Anti-coup protesters hold placards as they protest against the military coup in Yangon, Myanmar, on Saturday, February 20, 2021.
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China’s “laissez-faire” approach to the military coup in Myanmar could harm the Asian giant’s strategic and economic interests in the Southeast Asian country, a political risk analyst said.
As opposed to strong condemnation and sanctions from Western powers – including the US. and the European Union – China’s response to the February 1 coup and the violence that followed has been more subdued. Beijing has been cautious and stressed the importance of stability.
“China may be happy to deal with whoever is in power in Naypyidaw, but it is becoming increasingly clear what chain of events the coup that has sparked could jeopardize its interests,” said Gareth Price, senior research fellow in the UK’s Asia-Pacific program Think Tanks Chatham House, said in a March note.
Naypyidaw is the capital of Myanmar and one of the hotspots for anti-coup protests. Security forces have increasingly used violent tactics to suppress the demonstrations and kill more than 550 civilians, Reuters reported.
Protesters, outraged by Beijing’s apparent lack of concern for those killed in the protests, attacked Chinese-run factories in Myanmar last month. the Associated Press reported. In response, Beijing pushed Myanmar there “to ensure the safety of the life and property of Chinese companies and employees”.
“China’s frustration with the risks to its economic interests shows that the coup has become a major test of the already complex Myanmar-China relationship,” said Kaho Yu, senior Asia analyst with Verisk Maplecroft risk consultancy, in a March report.
Relations between Myanmar and China
China is a major investor in Myanmar, a Southeast Asian border country that shares one of its borders. Myanmar is also an important part of the president Xi Jinping’s signature Belt and Road Initiative.
“In general, Beijing expects investing in Myanmar to contribute to its energy security, trade and stability in its neighborhood,” said Yu.
“China claims that an economic slowdown in its neighborhood would lead to social instability and security threats, which in turn would jeopardize the political stability of Chinese border provinces like Yunnan,” added the analyst.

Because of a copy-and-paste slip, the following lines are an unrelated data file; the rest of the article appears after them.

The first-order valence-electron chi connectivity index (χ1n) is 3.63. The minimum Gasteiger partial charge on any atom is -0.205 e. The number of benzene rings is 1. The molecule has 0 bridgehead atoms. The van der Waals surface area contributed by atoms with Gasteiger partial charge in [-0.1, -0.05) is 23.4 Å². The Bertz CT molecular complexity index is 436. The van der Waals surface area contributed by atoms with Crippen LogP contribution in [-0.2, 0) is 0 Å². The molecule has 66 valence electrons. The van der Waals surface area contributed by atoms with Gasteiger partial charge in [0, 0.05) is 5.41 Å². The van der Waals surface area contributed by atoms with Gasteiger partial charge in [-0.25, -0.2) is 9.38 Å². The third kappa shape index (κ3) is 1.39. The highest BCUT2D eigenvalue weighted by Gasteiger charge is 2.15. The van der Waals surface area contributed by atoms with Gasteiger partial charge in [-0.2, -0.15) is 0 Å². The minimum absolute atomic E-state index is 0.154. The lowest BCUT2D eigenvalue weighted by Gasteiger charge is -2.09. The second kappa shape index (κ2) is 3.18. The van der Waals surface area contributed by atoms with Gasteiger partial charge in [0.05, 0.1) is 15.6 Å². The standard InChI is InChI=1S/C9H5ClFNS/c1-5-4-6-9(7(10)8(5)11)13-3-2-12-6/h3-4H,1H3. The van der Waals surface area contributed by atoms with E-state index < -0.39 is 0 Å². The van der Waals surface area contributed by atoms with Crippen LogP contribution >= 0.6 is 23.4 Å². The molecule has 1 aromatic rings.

The latest available data The Myanmar Directorate of Investment and Business Administration found that approved foreign investment from China from October 2020 to January this year was approximately $ 139.4 million. The fiscal year in Myanmar starts in October.
The approved Chinese investments were only surpassed by Singapore, which totaled around $ 378.3 million in the same period the data showed.
In terms of trade, China is the main destination for Myanmar’s exports and the largest source of imports into the Southeast Asian country.
But Myanmar’s importance to China extends beyond the economy, said Price of Chatham House.
“The oil and gas pipelines that run through Myanmar diversify China’s sources of supply and help avoid using the Malacca Straits, a hotspot for piracy,” he said. “And the development of ports and the overland connection between China and Myanmar also help enable a greater Chinese presence in the Indian Ocean.”
China could help end the coup
Beijing has in the past maintained cordial relations with both the Myanmar military and the civil government of de facto leader Aung San Suu Kyi, Yu said. In recent years, international pressure on Myanmar has increased due to the The Rohingya crisis has brought the country closer to China, he added.
China’s best diplomatic state councilor Wang Yi According to reports, last month “No matter how the situation in Myanmar changes, China’s determination to promote China-Myanmar relations will not waver.”
But any feeling China has that it will continue to be Myanmar’s most important partner, regardless of who is responsible, could be a “misjudgment,” Price said.
“If the military is forced to withdraw, it can create a stronger lean against China and threaten (Chinese) strategic interests,” he said.
Instead, Beijing could help end the coup – a move that could threaten its interests in Myanmar in the short term but is likely to fuel them in the longer term, Price said. Myanmar’s generals have no intention of relinquishing power but will have difficulty holding onto it without China’s support, he said.
“As China expands its global role, it should learn to differentiate between different types of authoritarian government and judge its response accordingly,” Price said.
“China needs to be aware that a one-size-fits-all policy of non-interference will not make many friends, and anyone it does will likely be less wholesome.”